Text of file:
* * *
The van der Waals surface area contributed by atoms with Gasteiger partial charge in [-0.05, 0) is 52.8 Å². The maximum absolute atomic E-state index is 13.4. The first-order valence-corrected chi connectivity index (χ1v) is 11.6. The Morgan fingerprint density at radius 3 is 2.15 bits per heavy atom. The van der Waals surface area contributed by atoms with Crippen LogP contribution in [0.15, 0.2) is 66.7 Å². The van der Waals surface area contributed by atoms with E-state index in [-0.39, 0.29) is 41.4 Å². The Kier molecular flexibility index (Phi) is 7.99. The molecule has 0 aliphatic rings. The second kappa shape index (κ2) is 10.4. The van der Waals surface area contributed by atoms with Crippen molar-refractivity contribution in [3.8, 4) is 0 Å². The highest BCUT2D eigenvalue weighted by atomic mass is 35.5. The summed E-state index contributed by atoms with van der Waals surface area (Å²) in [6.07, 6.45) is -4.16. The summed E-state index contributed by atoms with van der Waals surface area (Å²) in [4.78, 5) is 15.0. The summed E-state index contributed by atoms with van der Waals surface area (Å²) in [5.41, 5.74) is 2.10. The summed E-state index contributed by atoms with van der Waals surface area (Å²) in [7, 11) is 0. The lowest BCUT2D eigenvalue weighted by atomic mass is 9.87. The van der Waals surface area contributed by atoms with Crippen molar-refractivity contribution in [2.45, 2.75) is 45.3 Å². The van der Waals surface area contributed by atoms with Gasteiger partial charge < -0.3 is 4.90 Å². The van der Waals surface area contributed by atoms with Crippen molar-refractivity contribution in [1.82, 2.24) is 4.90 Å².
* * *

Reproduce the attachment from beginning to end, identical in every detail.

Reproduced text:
The van der Waals surface area contributed by atoms with Gasteiger partial charge in [-0.05, 0) is 52.8 Å². The maximum absolute atomic E-state index is 13.4. The first-order valence-corrected chi connectivity index (χ1v) is 11.6. The Morgan fingerprint density at radius 3 is 2.15 bits per heavy atom. The van der Waals surface area contributed by atoms with Crippen LogP contribution in [0.15, 0.2) is 66.7 Å². The van der Waals surface area contributed by atoms with E-state index in [-0.39, 0.29) is 41.4 Å². The Kier molecular flexibility index (Phi) is 7.99. The molecule has 0 aliphatic rings. The second kappa shape index (κ2) is 10.4. The van der Waals surface area contributed by atoms with Crippen molar-refractivity contribution in [3.8, 4) is 0 Å². The highest BCUT2D eigenvalue weighted by atomic mass is 35.5. The summed E-state index contributed by atoms with van der Waals surface area (Å²) in [6.07, 6.45) is -4.16. The summed E-state index contributed by atoms with van der Waals surface area (Å²) in [4.78, 5) is 15.0. The summed E-state index contributed by atoms with van der Waals surface area (Å²) in [5.41, 5.74) is 2.10. The summed E-state index contributed by atoms with van der Waals surface area (Å²) in [7, 11) is 0. The lowest BCUT2D eigenvalue weighted by atomic mass is 9.87. The van der Waals surface area contributed by atoms with Crippen molar-refractivity contribution in [2.45, 2.75) is 45.3 Å². The van der Waals surface area contributed by atoms with Gasteiger partial charge < -0.3 is 4.90 Å². The van der Waals surface area contributed by atoms with Crippen molar-refractivity contribution in [1.82, 2.24) is 4.90 Å².